Is it snowing or just dreary where you are this winter? A sure cure for cabin fever is to start planning summer travels and booking your trip to ensure the best flights and accommodations. Why not think outside the European-vacation box this year and consider summering in Asia? When many parts of the world make for hot and sweating touring, several Asian regions are heating up to perfectly comfortable summer temperatures.
￼Summer, particularly May through September, is the ideal time to traipse across the Himalayas to Tibet. Temperatures up high on the Tibetan plateau are typically in the 70’s and low 80’s. Of course, the higher you go, the cooler you’ll be. Although there may be a few mid-summer rain bursts, downpours occur mostly at night. Rain is unlikely to inhibit walking with the pilgrims on the ancient streets around Jokhang Temple in Lhasa or hiking around Everest Base Camp on the Tibet side.
What to Do: Summer is when the Himalayan women and men turn out in their colorful national dress for festivals, sporting events, fairs, horse races, and dance performances. It’s a great time to mingle with the locals as they gather outdoors to enjoy the warm (for them) weather and picnic on the rarely seen, green grass. Roads and trails are in their best shape, too, so conditions are perfect for traveling by van and hiking in Tibet.
Summer Travel Tips: Book Lhasa accommodations now. All tours lead to Lhasa for the locals, too, and July is prime time for vacationing Chinese students. Also, when you do plan your trip, allow enough advance time to get your China Visa and a Tibet Entry Permit.
Pack for cool nights and warm days and plan on dressing in layers to suit the summer’s temperature swings.
You’re in luck if you go to Ladakh in summer. That’s when this high-altitude region in northern India enjoys its best weather. In fact, you probably wouldn’t want to visit this mountainous area in winter, unless you love the cold and deep snow or are in search of a snow leopard.
The average summer temperature is mid-70’s. (In winter, the average is 16°F!) The roads in this land of high passes are finally clear so be prepared for a series of some of the most exciting drives in the world. Ladakh is also the summer home base for His Holiness the Dalai Lama and many times he will stop in Leh to give teachings and one of the monasteries.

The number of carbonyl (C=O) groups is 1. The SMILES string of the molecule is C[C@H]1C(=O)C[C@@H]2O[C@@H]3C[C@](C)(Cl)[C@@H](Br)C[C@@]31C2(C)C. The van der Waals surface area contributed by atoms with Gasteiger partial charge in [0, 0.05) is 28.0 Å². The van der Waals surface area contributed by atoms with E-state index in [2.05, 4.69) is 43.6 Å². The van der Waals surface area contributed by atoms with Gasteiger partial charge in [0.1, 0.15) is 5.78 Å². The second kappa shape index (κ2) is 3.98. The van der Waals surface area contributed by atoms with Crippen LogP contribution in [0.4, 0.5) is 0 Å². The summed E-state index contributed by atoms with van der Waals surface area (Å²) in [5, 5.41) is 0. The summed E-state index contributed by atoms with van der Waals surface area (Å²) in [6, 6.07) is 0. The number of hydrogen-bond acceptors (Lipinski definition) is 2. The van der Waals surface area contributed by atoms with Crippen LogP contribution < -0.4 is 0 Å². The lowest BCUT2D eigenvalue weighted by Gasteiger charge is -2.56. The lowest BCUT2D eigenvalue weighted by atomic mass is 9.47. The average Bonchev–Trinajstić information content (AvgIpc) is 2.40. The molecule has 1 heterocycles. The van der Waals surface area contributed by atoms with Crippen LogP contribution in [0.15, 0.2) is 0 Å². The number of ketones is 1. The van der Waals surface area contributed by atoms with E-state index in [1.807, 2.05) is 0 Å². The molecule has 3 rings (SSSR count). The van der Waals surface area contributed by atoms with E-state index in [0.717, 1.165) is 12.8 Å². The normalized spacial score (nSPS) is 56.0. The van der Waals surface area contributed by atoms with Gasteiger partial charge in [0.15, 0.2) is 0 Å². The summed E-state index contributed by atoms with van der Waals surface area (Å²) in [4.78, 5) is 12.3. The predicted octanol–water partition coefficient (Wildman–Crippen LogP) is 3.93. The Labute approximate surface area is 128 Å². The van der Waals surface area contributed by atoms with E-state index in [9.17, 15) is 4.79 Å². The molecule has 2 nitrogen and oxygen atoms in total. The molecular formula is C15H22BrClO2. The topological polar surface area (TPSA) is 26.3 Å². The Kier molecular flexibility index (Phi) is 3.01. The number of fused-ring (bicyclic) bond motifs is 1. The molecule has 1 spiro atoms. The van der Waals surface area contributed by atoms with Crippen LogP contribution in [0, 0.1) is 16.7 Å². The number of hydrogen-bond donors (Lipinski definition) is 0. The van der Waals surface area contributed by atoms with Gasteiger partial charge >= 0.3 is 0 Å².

What to Do: There’s almost always a festival or fair going on somewhere in Ladakh. Planning ahead and booking early will guarantee you’ll be in the right place at the right time to enjoy the well-known Stongday, Karsha, Phyang,
Sachukul, Korzok, Dak Thok, Hemis and Sani Nasjal Festivals. It’s often said that today, the most authentic Tibetan Buddhist rituals and celebrations take place in Ladakh.
Ladakh is also a wonderful place to trek in the summer. Hike the Markha Valley, rife with wildflowers and crystal-clear rivulets, trek from Lamayuru to Alchi or another place that stirs your imagination.
Summer Travel Tip: Ladakh has been called a trekker’s paradise because of the varied trails and magnificent landscapes. Get in shape before you go, though, to take advantage of trekking options. And allow time in your itinerary to adjust to the nearly 10,000-feet altitude of Leh, not to mention other areas.
Cool summer days in the Himalayas are a perfect opportunity to enjoy touring Tibet’s first monasteries and drive the newly cleared roads from the city of Tsetang in the Yarlung Valley to Drepung Monastery at the foot of Mt. Gephel.
What to do: Myths and Mountains’ cultural tours of the region trace the legacy of Buddhism from the earliest monasteries to the rites and arts still celebrated today. Visit Samye, Tibet’s first monastery built by King Trisong Detsen. Prostrate yourself before the Jokhang, the holiest place for all Tibetan Buddhists, wander around Shigatse’s Tashilumpo Monastery with the pilgrims, watch monks from Sera debate religious teachings in the traditional and noisy hand-clapping way and bring home a thangka painting of a Buddhist deity or a mandala.
Summer Travel Tip: Visiting Tibet cannot be a spur-of-the-moment decision since it requires a China visa and special travel permits that vary depending on where you go in Tibet. Booking early will allow time for this process and ensure hotel stays during Tibet’s high season.